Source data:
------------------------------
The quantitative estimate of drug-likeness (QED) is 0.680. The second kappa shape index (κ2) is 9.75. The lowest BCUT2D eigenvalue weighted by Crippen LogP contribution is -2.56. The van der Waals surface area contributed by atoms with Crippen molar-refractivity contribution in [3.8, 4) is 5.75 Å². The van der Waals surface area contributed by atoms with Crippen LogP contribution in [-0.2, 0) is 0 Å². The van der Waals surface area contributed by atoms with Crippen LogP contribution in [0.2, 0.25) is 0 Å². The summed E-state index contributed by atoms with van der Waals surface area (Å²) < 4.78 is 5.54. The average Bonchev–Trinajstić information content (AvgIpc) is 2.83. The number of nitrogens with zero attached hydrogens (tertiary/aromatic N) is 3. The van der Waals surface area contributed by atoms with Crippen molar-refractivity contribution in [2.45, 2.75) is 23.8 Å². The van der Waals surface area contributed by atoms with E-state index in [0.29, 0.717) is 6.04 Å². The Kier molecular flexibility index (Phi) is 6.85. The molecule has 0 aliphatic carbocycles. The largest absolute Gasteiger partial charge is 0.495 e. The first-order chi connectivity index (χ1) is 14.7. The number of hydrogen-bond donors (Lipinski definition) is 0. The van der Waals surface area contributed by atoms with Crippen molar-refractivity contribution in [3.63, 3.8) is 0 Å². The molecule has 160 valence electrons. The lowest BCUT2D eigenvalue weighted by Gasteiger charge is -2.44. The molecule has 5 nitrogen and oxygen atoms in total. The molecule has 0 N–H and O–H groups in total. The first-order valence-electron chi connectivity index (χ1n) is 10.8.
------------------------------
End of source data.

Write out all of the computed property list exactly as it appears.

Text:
The quantitative estimate of drug-likeness (QED) is 0.680. The second kappa shape index (κ2) is 9.75. The lowest BCUT2D eigenvalue weighted by Crippen LogP contribution is -2.56. The van der Waals surface area contributed by atoms with Crippen molar-refractivity contribution in [3.8, 4) is 5.75 Å². The van der Waals surface area contributed by atoms with Crippen LogP contribution in [-0.2, 0) is 0 Å². The van der Waals surface area contributed by atoms with Crippen LogP contribution in [0.2, 0.25) is 0 Å². The summed E-state index contributed by atoms with van der Waals surface area (Å²) < 4.78 is 5.54. The average Bonchev–Trinajstić information content (AvgIpc) is 2.83. The number of nitrogens with zero attached hydrogens (tertiary/aromatic N) is 3. The van der Waals surface area contributed by atoms with Crippen molar-refractivity contribution in [2.45, 2.75) is 23.8 Å². The van der Waals surface area contributed by atoms with E-state index in [0.29, 0.717) is 6.04 Å². The Kier molecular flexibility index (Phi) is 6.85. The molecule has 0 aliphatic carbocycles. The largest absolute Gasteiger partial charge is 0.495 e. The first-order chi connectivity index (χ1) is 14.7. The number of hydrogen-bond donors (Lipinski definition) is 0. The van der Waals surface area contributed by atoms with Crippen molar-refractivity contribution in [3.63, 3.8) is 0 Å². The molecule has 160 valence electrons. The lowest BCUT2D eigenvalue weighted by Gasteiger charge is -2.44. The molecule has 5 nitrogen and oxygen atoms in total. The molecule has 0 N–H and O–H groups in total. The first-order valence-electron chi connectivity index (χ1n) is 10.8.